Some dedicated analogue freaks will wonder at the lack of individual outs for the drum section, assignable, perhaps, to the separate outputs of a PCI card; one compromise would have been to provide a pan control for each drum voice. As it stands, apart from a pan pot for each Section and the delay, everything in ReBirth is in mono.

The most important aspect of any analogue emulation, though, is the sound, and to these ears, ReBirth is one of the most convincing copies available. Unfortunately, I haven't been in possession of either a TB303 or TR808 for some time. Chris Carter is not quite so deprived, however, and was able to test the software side by side with the real thing — see Chris' box for his conclusions on this matter.

Rebirth Of The Cool?

Operationally and sonically, ReBirth can hardly be faulted. A perverse thought occurs to me: if you haven't got a computer, or a TB303/TR808 duo, you might actually come out ahead by buying a new computer and ReBirth, rather than paying the inflated prices demanded for 15‑ or 20‑year old hardware. And if you already own a PowerMac or a compatible PC clone, you'd be way ahead. If you have any kind of interest in dance music or the sounds produced by Roland's antique twosome, go out and get a demo of ReBirth. Now. You will not be disappointed.

Head‑To‑Head: Rebirth VS Roland

Long‑time TB303 and TR808 user Chris Carter wrote our TR808 retro review in May's SOS. We asked him to check out ReBirth (running on his PowerMac 7600) side by side with the real things; here are his conclusions...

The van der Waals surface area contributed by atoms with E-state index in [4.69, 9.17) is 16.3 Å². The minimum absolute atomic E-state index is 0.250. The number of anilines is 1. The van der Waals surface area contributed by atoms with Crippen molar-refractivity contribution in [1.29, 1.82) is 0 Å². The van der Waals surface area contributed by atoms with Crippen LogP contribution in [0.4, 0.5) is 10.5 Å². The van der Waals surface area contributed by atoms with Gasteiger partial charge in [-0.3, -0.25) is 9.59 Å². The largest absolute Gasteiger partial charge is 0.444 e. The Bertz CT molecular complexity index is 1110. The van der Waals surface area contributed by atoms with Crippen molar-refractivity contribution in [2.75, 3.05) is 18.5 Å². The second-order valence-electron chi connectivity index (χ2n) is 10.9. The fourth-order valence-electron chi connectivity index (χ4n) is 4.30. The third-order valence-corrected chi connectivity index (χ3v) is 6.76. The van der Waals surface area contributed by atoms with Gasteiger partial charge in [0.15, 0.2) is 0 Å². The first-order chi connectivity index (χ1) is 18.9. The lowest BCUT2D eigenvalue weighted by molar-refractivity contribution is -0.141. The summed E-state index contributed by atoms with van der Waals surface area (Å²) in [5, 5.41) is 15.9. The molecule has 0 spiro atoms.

I started by setting up some basic, but identical, 16‑step patterns on the TR808 and the 808 Section of ReBirth and running them side by side. Initially, the most obvious difference is in the instrument tunings, with some quite noticeable deviations. The snare, toms, congas, claps, cymbal and open hi‑hat are all pitched about a tone higher, while the claves and cowbell are pitched lower than the original, with the cymbal and cowbell deviating the most. Other differences are less pronounced, such as the ReBirth bass drum having less buzz and body, and a slightly shorter decay. The claps, cymbal and hi‑hats all sound a little less full than the original, but the classic 808 snare, if anything, sounds better on ReBirth, distinctly brighter and 'snappier'. With a rhythm in full swing, switching between the TR808 and ReBirth revealed a definite 'lift' in the overall sound when listening to ReBirth, probably due in part to the higher tunings, and also the slightly brighter sound some of the instruments have. On the whole, though, it's a pretty convincing and successful emulation of the 808 sound.